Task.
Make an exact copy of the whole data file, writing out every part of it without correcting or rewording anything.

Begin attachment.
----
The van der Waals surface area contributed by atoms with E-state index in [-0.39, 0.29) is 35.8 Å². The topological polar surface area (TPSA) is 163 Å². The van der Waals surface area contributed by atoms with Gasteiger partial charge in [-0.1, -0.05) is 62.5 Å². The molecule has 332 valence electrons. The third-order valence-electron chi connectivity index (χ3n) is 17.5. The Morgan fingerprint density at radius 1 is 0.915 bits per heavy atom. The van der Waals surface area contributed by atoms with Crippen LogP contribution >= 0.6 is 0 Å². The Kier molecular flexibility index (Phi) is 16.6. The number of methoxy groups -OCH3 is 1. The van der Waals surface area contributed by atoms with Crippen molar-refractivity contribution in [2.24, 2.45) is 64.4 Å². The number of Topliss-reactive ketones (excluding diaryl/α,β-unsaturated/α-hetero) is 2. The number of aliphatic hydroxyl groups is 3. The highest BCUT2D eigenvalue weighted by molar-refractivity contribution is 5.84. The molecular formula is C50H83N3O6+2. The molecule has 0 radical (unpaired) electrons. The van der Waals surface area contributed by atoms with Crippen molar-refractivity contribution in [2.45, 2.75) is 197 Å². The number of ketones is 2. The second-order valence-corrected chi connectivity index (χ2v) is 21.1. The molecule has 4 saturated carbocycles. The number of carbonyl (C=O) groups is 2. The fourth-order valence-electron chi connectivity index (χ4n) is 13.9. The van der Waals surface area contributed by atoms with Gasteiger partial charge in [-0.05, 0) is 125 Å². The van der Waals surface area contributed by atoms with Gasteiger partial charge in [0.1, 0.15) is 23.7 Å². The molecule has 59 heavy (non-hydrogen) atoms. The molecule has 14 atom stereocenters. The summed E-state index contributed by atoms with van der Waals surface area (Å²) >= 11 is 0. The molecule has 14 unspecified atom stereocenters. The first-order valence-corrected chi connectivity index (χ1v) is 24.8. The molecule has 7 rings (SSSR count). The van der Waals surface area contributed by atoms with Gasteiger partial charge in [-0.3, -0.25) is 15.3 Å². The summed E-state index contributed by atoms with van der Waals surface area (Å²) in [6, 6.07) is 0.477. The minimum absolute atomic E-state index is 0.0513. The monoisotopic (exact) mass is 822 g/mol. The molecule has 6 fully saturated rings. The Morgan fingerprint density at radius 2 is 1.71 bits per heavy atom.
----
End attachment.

The van der Waals surface area contributed by atoms with E-state index in [-0.39, 0.29) is 35.8 Å². The topological polar surface area (TPSA) is 163 Å². The van der Waals surface area contributed by atoms with Gasteiger partial charge in [-0.1, -0.05) is 62.5 Å². The molecule has 332 valence electrons. The third-order valence-electron chi connectivity index (χ3n) is 17.5. The Morgan fingerprint density at radius 1 is 0.915 bits per heavy atom. The van der Waals surface area contributed by atoms with Crippen LogP contribution >= 0.6 is 0 Å². The Kier molecular flexibility index (Phi) is 16.6. The number of methoxy groups -OCH3 is 1. The van der Waals surface area contributed by atoms with Crippen molar-refractivity contribution in [2.24, 2.45) is 64.4 Å². The number of Topliss-reactive ketones (excluding diaryl/α,β-unsaturated/α-hetero) is 2. The number of aliphatic hydroxyl groups is 3. The highest BCUT2D eigenvalue weighted by molar-refractivity contribution is 5.84. The molecular formula is C50H83N3O6+2. The molecule has 0 radical (unpaired) electrons. The van der Waals surface area contributed by atoms with Crippen molar-refractivity contribution in [2.45, 2.75) is 197 Å². The number of ketones is 2. The second-order valence-corrected chi connectivity index (χ2v) is 21.1. The molecule has 4 saturated carbocycles. The number of carbonyl (C=O) groups is 2. The fourth-order valence-electron chi connectivity index (χ4n) is 13.9. The van der Waals surface area contributed by atoms with Gasteiger partial charge in [-0.05, 0) is 125 Å². The van der Waals surface area contributed by atoms with Gasteiger partial charge in [0.1, 0.15) is 23.7 Å². The molecule has 59 heavy (non-hydrogen) atoms. The molecule has 14 atom stereocenters. The summed E-state index contributed by atoms with van der Waals surface area (Å²) >= 11 is 0. The molecule has 14 unspecified atom stereocenters. The first-order valence-corrected chi connectivity index (χ1v) is 24.8. The molecule has 7 rings (SSSR count). The van der Waals surface area contributed by atoms with Gasteiger partial charge in [-0.3, -0.25) is 15.3 Å². The summed E-state index contributed by atoms with van der Waals surface area (Å²) in [6, 6.07) is 0.477. The minimum absolute atomic E-state index is 0.0513. The monoisotopic (exact) mass is 822 g/mol. The molecule has 6 fully saturated rings. The Morgan fingerprint density at radius 2 is 1.71 bits per heavy atom.